Jemperli (chemical name: dostarlimab-gxly) is approved by the U.S. Food and Drug Administration (FDA) to treat mismatch repair deficient (dMMR) advanced-stage breast cancer that has grown during or after treatment if no other treatment options are available.
Jemperli also is approved to treat dMMR advanced-stage endometrial cancer that has grown after treatment with platinum chemotherapy.
How Jemperli works
Jemperli is a type of immunotherapy called an immune checkpoint inhibitor. Immune checkpoints are proteins in your body that help your immune system tell the difference between your own cells and foreign invaders, such as harmful bacteria. Cancer cells sometimes find ways to use these immune checkpoint proteins as a shield to avoid being identified and attacked by the immune system.
Immune checkpoint inhibitors target these immune checkpoint proteins and help the immune system recognize and attack cancer cells. PD-1 is a type of checkpoint protein found on T cells, which are immune system cells that roam throughout the body looking for signs of disease or infection. PD-L1 is another checkpoint protein found on many healthy cells in the body. When PD-1 binds to PD-L1, it stops T cells from killing a cell.
Still, some cancer cells have a lot of PD-L1 on their surface, which stops T cells from killing these cancer cells. An immune checkpoint inhibitor medicine like Jemperli that stops PD-1 from binding to PD-L1 allows T cells to attack the cancer cells.
Learn more about immune checkpoint inhibitors and how they work
Is Jemperli right for you?
Jemperli is approved to treat mismatch repair deficient (dMMR) advanced-stage breast cancer that has grown during or after treatment if no other treatment options are available.
Healthy cells have a process — called the mismatch repair system — to find and repair mistakes that happen when DNA is copied. In some cases, this system stops working and DNA errors build up, which can lead to cancer. When the mismatch repair system stops working, it’s called dMMR.
Fewer than 1% of breast cancers have the dMMR biomarker.
If you’ve been diagnosed with advanced-stage breast cancer that has grown during or after treatment and no other treatment options are available, your doctor may recommend testing for dMMR. If the cancer has the dMMR biomarker, Jemperli may be an option for you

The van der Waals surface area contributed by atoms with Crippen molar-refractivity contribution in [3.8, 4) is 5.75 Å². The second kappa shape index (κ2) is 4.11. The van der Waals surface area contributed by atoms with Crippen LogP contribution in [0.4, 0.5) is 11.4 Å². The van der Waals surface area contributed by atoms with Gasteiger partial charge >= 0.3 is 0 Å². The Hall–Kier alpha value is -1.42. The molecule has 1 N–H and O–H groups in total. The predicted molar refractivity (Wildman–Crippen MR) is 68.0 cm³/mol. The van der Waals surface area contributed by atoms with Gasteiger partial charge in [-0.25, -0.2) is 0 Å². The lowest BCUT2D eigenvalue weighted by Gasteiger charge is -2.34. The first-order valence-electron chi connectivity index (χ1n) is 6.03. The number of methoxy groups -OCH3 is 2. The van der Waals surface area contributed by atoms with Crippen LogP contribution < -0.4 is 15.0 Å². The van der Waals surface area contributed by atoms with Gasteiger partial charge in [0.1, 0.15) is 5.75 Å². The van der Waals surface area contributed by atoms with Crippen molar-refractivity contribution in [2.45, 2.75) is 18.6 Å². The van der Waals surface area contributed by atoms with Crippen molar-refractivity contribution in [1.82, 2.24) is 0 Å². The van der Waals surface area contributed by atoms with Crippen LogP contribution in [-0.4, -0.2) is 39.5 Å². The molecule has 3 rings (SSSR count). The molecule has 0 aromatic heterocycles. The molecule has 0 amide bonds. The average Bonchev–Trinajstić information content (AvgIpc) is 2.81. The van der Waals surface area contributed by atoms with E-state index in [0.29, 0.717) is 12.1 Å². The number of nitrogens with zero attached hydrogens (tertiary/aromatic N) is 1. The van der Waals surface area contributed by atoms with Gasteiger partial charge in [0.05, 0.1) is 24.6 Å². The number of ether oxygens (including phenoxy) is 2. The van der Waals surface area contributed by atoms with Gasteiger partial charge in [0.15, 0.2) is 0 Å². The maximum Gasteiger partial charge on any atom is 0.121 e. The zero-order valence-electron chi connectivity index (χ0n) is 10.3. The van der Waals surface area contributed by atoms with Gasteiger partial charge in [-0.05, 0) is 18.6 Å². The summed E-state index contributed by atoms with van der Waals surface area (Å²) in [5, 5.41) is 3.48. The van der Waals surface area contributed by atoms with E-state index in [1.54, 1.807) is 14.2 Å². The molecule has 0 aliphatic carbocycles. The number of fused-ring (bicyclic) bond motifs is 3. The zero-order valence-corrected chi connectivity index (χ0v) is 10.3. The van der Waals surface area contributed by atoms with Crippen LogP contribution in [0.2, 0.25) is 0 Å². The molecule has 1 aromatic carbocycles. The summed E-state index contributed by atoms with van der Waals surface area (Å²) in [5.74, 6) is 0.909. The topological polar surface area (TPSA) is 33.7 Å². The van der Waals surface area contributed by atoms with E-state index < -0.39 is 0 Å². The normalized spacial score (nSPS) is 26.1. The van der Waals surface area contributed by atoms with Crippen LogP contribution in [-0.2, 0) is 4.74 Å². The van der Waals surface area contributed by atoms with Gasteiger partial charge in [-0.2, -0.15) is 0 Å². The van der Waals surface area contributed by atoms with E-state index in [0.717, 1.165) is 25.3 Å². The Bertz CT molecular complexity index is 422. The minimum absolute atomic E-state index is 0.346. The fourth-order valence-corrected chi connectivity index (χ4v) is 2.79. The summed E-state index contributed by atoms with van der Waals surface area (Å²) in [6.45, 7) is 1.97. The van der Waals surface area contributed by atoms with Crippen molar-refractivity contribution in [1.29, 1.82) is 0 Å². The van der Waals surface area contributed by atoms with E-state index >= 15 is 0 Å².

What to expect when taking Jemperli
Jemperli is given as a 30-minute infusion. You receive the first four doses every 3 weeks. After that, you receive the remaining doses every 6 weeks.
Your doctor should not recommend Jemperli to you if you are pregnant or planning to get pregnant. Jemperli can cause embryo death and birth defects. It’s important that you don’t get pregnant if Jemperli is part of your treatment plan. You must use effective birth control while receiving Jemperli infusions and for 4 months after your last dose
Jemperli side effects
Like most cancer treatments, Jemperli can cause side effects, some of them severe.
The most common side effects of Jemperli are:
Jemperli also can cause other serious side effects, including:
Pneumonia: Jemperli may cause inflammation of the lungs, which can be life-threatening. Symptoms include trouble breathing, worsening cough, and chest pain.
Colitis (inflammation of the inner lining of the colon): Symptoms include diarrhea, blood or mucus in your stool, and severe stomach pain.
Liver problems: Jemperli may cause hepatitis (inflammation of the liver). Tell your doctor right away if you have yellowing of your skin or the whites of your eyes, dark-colored urine, bleeding or bruising more easily than normal, severe nausea or vomiting, or pain on the right side of your stomach area.
Hormone gland problems: Jemperli may affect glands that make certain hormones your body needs to function properly, including the thyroid, adrenal glands, pancreas, and pituitary gland. Symptoms include headaches that won’t go away, extreme tiredness, weight gain or loss, changes in mood or behavior, feeling cold, and constipation.
Skin problems: Jemperli may cause life-threatening inflammation of the skin and mucus membranes. Tell your doctor right away if you develop a painful rash and blisters that peel and weep. Your skin also may be itchy, red, and scaly.
Severe infection: Symptoms include fever, cough, flu-like symptoms, pain when urinating, or back pain
— Last updated on June 29, 2022, 3:08 PM